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Thread: Looking for good digital

  1. #1
    Apprentice, Piano
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    Looking for good digital

    Hello fellow musicians,

    I am new to posting so if I don't do everything just so, please forgive my ignorance.
    I am looking for a good used three manual digital organ for my home. I have enough space to include separate speaker cabinets, etc. My concern is that I don't know enough about digital organs to make a wise decision. Of course, I would enjoy as close to a pipe organ sound as possible. I realize that Allen and Rogers make digital organs and I have played both. I'm not completely satisfied with either as yet. I really don't want lighted drawknobs!
    I have heard that the Phoenix organ company makes a good instrument at an excellent price tag. I realize that I am on a pipe organ forum but I thought that someone could steer me in the best direction.
    I would appreciate your frankness and your help. My budget could bear between 4 and 8 thousand.
    Billy 12345

  2. #2
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    You do not make clear where you do live. The reference to Allen and Rodgers makes me think that you are in the US. Anyway, I don't think I can help you much, but here is what I can say.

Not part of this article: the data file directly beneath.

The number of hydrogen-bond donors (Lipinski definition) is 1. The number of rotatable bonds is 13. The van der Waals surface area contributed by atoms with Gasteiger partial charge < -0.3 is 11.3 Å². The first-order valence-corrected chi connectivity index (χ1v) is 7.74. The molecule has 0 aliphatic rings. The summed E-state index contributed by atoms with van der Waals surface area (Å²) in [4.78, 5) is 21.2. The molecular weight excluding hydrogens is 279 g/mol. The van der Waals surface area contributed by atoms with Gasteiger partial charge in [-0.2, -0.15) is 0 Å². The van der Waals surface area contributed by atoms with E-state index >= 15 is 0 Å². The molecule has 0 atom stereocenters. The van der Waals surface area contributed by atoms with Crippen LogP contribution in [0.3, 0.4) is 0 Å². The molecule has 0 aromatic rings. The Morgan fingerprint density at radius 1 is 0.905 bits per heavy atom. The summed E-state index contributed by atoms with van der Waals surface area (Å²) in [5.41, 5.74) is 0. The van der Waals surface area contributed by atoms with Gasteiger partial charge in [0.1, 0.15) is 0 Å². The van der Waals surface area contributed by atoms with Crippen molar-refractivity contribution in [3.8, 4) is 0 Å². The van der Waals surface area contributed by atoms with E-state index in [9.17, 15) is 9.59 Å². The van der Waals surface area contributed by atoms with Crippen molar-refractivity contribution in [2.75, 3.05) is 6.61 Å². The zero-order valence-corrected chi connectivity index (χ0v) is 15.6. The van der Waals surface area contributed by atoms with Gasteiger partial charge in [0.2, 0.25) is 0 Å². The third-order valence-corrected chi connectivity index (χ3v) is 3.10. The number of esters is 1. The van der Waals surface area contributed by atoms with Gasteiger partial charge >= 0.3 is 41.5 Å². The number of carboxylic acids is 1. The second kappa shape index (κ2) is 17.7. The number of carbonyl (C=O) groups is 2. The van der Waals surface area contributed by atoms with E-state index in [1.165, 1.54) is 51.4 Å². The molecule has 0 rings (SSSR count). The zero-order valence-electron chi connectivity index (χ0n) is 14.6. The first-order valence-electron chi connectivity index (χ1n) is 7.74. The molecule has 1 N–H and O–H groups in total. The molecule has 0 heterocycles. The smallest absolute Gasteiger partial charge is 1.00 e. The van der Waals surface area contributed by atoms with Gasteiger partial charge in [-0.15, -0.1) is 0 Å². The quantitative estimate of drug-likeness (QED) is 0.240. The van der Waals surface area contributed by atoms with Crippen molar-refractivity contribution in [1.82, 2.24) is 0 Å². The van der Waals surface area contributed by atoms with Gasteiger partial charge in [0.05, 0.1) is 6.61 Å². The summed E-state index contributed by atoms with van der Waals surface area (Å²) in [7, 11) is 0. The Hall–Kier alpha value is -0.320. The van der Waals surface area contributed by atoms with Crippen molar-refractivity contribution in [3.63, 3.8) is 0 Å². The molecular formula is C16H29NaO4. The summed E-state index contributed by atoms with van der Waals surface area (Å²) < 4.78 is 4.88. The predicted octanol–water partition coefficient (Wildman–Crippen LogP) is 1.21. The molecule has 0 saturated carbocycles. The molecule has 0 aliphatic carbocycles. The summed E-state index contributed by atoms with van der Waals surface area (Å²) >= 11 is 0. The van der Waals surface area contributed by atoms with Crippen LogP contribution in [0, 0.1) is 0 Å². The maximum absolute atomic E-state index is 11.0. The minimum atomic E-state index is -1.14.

I have a limited knowledge of the technology of digital organs, but having purchased this year an old digital (probably the very first generation) for my home practice, I started to look at this subject and I am trying to acquire a more clear idea of today's offers. Generally, Ahlborn and Johannus are considered the best in (continental) Europe. No idea about the US though. There are many factors and parameters to look at, but after careful examination of the specifications, hearing, playing and inspecting the physical feel of the actual product will be the principal guide for the final decision.

    All depends on what you are looking for, on what your needs are. For example, in my case, I was interested in doing a minimal investment in such an instrument, just to cover the needs for my organ studies. At the time, I knew nothing about digital organs and my decision was based purely on hearing and playing the instrument. It was in very good condition for such an old instrument (10-12 years old), and it performed acoustically leaps above what I was trying to achieve with my modest synthesizer. A completely new world for a very attractive price. Oh, and it has pedals too .

    So, this is just to tell you that you have first to ask yourself what exactly you do need, before making your mind up. And today, most manufacturers, the most known at least, offer more or less comparable products and the game now is played in the details that can be very important, according always to the needs and goals.

    I would invite you to think about this and ask more. I will have perhaps some answers.

  3. #3
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    Best Used Digitals